People my age are getting up there
The mail brought notices prompting a you’re-kidding-me kind of reaction from yours truly.
You know how it goes when you’re thumbing through the mail — bills; junk stuff; flyers; money-please appeals; and an occasional honest-to-goodness card from a human being.
Then something stands out, something you weren’t really expecting, beyond the occasional honest-to-goodness card from a human being, that is.
One day’s worth of mail included two gems.
There was a Golden Buckeye card for me from the Ohio Department of Aging, which seems like a funny name for a department, doesn’t it? That it’s a department that takes its time and doesn’t make a lot of fast progress. Or maybe that’s where wine and cheese in the Buckeye State hang out for a spell before they’re ready for prime time.
Anyway, I did a double take with that one. I checked the address thinking this had been delivered in error and was intended for someone else. Someone older.
And Social Security sent one of those estimate reports detailing what I can expect to get monthly when I retire, depending on what age I am when I decide to do that.
It was all very official and frightening looking, not to mention irrelevant, right?
A Golden Buckeye card?
At first I’m thinking several N/A translations regarding the correspondence — “not applicable,” “not appropriate,” “not aging.”
Then something clicked inside me. Something registered.
People my age are really getting up there in years.
I’ve had a number of “hmmmm” moments in support of this.
One of them came to mind when I was mailing a package earlier this week to my oldest sister, Linda, whose birthday is the first day of spring.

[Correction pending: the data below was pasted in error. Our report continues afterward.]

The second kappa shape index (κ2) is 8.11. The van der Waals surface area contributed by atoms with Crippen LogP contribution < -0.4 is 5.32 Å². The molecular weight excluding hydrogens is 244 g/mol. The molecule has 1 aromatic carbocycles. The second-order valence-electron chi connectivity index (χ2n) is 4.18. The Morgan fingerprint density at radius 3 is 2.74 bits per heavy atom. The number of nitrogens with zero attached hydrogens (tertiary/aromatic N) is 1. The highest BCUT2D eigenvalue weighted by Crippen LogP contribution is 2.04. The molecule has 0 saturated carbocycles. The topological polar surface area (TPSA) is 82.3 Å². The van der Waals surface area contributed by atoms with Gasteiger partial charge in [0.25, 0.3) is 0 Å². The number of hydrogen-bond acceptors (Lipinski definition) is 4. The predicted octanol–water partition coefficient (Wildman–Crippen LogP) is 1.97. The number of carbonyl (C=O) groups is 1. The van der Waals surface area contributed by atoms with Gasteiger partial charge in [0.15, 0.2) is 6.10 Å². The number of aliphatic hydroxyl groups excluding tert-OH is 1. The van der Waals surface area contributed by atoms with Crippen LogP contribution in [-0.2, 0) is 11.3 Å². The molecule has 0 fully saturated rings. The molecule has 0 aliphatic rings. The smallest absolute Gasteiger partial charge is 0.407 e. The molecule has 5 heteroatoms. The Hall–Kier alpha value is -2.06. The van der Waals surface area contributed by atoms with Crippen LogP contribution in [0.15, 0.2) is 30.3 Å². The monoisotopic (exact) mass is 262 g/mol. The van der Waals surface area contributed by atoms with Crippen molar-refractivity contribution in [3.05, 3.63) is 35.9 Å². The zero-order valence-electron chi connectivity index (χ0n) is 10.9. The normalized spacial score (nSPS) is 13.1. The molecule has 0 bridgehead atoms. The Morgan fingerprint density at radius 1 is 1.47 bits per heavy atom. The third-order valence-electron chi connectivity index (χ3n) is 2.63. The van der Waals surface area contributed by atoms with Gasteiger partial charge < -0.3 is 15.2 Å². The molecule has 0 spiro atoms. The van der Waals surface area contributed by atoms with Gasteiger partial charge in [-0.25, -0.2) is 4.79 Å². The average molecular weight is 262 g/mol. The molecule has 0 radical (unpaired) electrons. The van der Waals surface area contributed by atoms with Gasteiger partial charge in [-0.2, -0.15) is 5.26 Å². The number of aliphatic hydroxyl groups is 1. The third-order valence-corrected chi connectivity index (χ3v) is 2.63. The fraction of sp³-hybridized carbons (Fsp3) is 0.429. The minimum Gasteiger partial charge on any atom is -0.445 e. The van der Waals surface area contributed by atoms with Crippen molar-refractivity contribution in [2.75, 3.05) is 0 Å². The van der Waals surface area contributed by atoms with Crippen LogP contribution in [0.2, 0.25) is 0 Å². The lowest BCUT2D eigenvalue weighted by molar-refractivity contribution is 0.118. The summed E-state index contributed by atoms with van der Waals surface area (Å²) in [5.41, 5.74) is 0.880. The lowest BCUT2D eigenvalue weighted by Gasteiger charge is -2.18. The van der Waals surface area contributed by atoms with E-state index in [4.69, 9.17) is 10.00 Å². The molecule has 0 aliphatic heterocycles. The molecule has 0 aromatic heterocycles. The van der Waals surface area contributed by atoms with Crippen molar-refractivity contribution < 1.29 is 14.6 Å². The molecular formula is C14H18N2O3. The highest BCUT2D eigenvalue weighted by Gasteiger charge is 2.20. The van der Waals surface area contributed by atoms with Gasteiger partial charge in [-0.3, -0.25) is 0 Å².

My older sister as in my older sister over 70.
The thought occurred to me that my four siblings and I, whose ages have spanned three decades, are kind of catching up with each other. Sort of. That age gap is tightening to two decades — the 60s and 70s.
I had two grandparent experiences recently that were food-for-aging thought.
One of them was when I crossed paths with a high school classmate in the company of this adorable little girl.
My brain, however, can’t wrap itself around the reality that high school classmates are grandmas and grandpas, so I sought confirmation.
“So this is your granddaughter?” I asked, her response a beaming smile and acknowledgment of another grandchild, too. I could feel my eyes widen.
Our newsroom here is home to workers who have been in our own little “Ohio Department of Aging.”
If you added up our years of newspaper service, it’s more than 200 years of being on the job. Yikes!
I guess that’s proof that people my age really are getting up there.
And my guess is that they’re probably getting disturbing mail, too.
(Kiaski, a resident of Richmond, is a staff columnist and community editor for the Herald-Star and The Weirton Daily Times. She can be contacted at firstname.lastname@example.org.)